And I realized just how many times I’ve applied this theory to people, trying to save the best out of them by squishing them too tightly. I haven’t always set them free. And then I thought about all of the times that I have because I am learning and evolving.
My children are my greatest teachers.
May you always know freedom,
Connection is on my mind almost all of the time.
How can I find time each day to connect with my children? How can I carve out a few minutes that feel genuine, rather than offering ten minutes that work for me to cross ‘connect with kid #3’ off the list? You’d think it would be easy, having all day everyday with these incredible humans, but often things get in the way.
I’ve also been working tirelessly on connecting with my own purpose, especially since my years of growing babies have come to a close. Mothering is my jam, and I hadn’t planned much else. To me it is Everest– alluring, challenging, and rewarding. It’s almost enough, but as much as I will always be a mother, I will also be a woman who needs to do, to help, to contribute as my children move out of our home. As one little bird hovers on our doorstep, about to take flight, I’m reminded of this….
And then that leads me to my partner. After months of his working over time, and then there was winter prep (still), and the needs of our kiddos…before we knew it, our connection had been stretch and pulled and weighed down by all of the moments of missed opportunity…
So it’s traditional for us with November days, when we turn to each other and promise to take a little better care of this foundation that everything is built upon. We remind each other of things we likely said to each other last year, but they help to bring us back to what’s important….to ask each other for help when needed, to offer up a little more than the other expects, to feed this fire first…something that is difficult with babies running around stealing acorn squash from the front room and flushing the toilet for fun.
So if you haven’t had the reminder in your own life, lately, here it is…tell your spouse you appreciate them, love them, listen to them, hold them, spend time with them…whichever language works in your favour.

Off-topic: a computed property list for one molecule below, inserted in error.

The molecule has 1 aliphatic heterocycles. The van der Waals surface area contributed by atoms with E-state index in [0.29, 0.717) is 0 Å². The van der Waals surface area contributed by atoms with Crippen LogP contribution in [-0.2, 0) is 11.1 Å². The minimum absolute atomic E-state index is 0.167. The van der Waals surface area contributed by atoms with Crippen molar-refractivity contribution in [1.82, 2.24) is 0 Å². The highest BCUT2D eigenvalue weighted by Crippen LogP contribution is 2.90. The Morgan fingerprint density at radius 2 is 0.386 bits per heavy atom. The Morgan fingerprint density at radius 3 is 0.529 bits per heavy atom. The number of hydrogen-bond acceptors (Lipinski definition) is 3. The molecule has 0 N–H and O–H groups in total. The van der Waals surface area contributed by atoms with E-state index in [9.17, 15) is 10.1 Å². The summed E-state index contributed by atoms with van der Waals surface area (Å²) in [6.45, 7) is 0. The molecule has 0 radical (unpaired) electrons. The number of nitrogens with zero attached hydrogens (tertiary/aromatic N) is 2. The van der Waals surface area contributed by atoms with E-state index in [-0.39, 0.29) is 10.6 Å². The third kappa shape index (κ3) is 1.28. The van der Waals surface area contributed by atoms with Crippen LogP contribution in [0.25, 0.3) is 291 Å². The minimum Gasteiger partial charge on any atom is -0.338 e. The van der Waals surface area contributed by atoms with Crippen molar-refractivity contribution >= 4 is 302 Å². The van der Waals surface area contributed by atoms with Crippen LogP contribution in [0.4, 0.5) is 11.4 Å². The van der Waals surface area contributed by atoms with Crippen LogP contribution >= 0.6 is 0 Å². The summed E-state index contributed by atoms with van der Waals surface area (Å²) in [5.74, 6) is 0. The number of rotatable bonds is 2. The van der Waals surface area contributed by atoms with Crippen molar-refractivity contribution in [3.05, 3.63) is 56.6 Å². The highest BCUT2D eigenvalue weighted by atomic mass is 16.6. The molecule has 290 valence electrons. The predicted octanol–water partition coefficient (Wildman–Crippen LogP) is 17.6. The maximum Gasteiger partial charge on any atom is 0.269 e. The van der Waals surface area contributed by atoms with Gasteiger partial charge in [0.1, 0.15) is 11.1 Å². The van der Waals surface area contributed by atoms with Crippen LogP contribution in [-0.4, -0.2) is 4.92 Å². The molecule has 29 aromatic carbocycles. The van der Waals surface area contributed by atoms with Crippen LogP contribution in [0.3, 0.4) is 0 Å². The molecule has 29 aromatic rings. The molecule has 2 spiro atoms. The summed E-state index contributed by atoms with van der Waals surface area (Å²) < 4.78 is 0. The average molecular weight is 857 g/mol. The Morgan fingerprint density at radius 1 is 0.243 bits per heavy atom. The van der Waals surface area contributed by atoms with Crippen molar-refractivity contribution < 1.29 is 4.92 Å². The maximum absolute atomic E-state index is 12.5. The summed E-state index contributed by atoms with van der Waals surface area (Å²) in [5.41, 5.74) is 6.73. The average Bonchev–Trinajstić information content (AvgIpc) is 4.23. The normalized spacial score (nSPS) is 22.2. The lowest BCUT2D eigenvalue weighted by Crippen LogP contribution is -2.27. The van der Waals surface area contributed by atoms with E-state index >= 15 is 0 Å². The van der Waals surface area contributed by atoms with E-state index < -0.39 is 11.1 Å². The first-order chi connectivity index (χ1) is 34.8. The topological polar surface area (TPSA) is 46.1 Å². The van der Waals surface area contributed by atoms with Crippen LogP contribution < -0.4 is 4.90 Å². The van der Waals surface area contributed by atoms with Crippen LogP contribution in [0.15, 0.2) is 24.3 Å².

Autumn months bring the chance to retreat, to circle around the fire together and reflect. What can I do to improve my family life, my relationships, my self? Work upon the latter typically helps in all other areas.
I’m appreciative of time spent indoors, despite being a lover of the natural world. Colder, darker days give a busy woman permission to pursue projects with her hands, projects of sewing and of needle work, or making new clothing and creative writing. The gardens can wait.
The darkness gives way for work on our inner foliage. What have I neglected during life’s busiest season? How can I ensure to keep all areas nourished, moving forward, and what signs are going to present themselves to let me know when that balance has tipped? After all, a balance isn’t a very stable thing.
Here’s what we’ve been balancing lately:
Our ceiling will never be free of cobwebs
The idea of being caught up on the laundry is actually impossible, unless we become nudists.
The floors are maintained at a level of ‘clean enough’, which to me means, go ahead and eat that strawberry you dropped…
There will always be smudges on the cupboards, even though I wipe them
There will always be bathrooms that could be cleaner because we use them
There will always be toys on the floor because we play here
I might not always make the best choices or say the right things
I might not always be the ideal role model
And while these things are important in running a home and raising children, focusing on them too intently, takes my eye away from the prize.
Sometimes it’s important to remind myself what that is….